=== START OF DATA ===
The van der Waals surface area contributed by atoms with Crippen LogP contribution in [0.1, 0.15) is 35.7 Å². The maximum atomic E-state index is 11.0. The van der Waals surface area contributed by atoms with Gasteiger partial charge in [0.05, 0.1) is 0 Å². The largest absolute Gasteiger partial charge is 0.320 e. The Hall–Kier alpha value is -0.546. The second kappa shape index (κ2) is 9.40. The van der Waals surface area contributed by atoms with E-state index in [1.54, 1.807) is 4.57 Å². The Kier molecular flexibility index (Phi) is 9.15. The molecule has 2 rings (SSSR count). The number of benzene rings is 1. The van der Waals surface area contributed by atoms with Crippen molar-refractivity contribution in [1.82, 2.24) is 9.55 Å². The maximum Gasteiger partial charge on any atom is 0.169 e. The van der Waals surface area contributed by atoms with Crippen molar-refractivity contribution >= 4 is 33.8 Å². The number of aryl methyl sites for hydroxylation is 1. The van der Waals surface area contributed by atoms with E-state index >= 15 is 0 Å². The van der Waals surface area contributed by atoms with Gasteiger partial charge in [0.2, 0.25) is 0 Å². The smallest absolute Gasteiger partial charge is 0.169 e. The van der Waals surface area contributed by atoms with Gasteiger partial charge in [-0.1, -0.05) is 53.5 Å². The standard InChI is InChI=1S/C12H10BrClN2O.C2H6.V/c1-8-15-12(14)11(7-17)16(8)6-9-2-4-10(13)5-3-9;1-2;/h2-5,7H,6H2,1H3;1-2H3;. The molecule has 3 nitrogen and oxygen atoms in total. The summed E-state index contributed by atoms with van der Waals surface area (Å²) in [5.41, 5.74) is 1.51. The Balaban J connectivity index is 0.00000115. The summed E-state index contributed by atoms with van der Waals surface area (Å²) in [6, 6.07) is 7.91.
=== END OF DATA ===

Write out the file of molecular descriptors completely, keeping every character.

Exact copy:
The van der Waals surface area contributed by atoms with Crippen LogP contribution in [0.1, 0.15) is 35.7 Å². The maximum atomic E-state index is 11.0. The van der Waals surface area contributed by atoms with Gasteiger partial charge in [0.05, 0.1) is 0 Å². The largest absolute Gasteiger partial charge is 0.320 e. The Hall–Kier alpha value is -0.546. The second kappa shape index (κ2) is 9.40. The van der Waals surface area contributed by atoms with E-state index in [1.54, 1.807) is 4.57 Å². The Kier molecular flexibility index (Phi) is 9.15. The molecule has 2 rings (SSSR count). The number of benzene rings is 1. The van der Waals surface area contributed by atoms with Crippen molar-refractivity contribution in [1.82, 2.24) is 9.55 Å². The maximum Gasteiger partial charge on any atom is 0.169 e. The van der Waals surface area contributed by atoms with Crippen molar-refractivity contribution >= 4 is 33.8 Å². The number of aryl methyl sites for hydroxylation is 1. The van der Waals surface area contributed by atoms with E-state index >= 15 is 0 Å². The van der Waals surface area contributed by atoms with Gasteiger partial charge in [0.2, 0.25) is 0 Å². The smallest absolute Gasteiger partial charge is 0.169 e. The van der Waals surface area contributed by atoms with Gasteiger partial charge in [-0.1, -0.05) is 53.5 Å². The standard InChI is InChI=1S/C12H10BrClN2O.C2H6.V/c1-8-15-12(14)11(7-17)16(8)6-9-2-4-10(13)5-3-9;1-2;/h2-5,7H,6H2,1H3;1-2H3;. The molecule has 3 nitrogen and oxygen atoms in total. The summed E-state index contributed by atoms with van der Waals surface area (Å²) in [5.41, 5.74) is 1.51. The Balaban J connectivity index is 0.00000115. The summed E-state index contributed by atoms with van der Waals surface area (Å²) in [6, 6.07) is 7.91.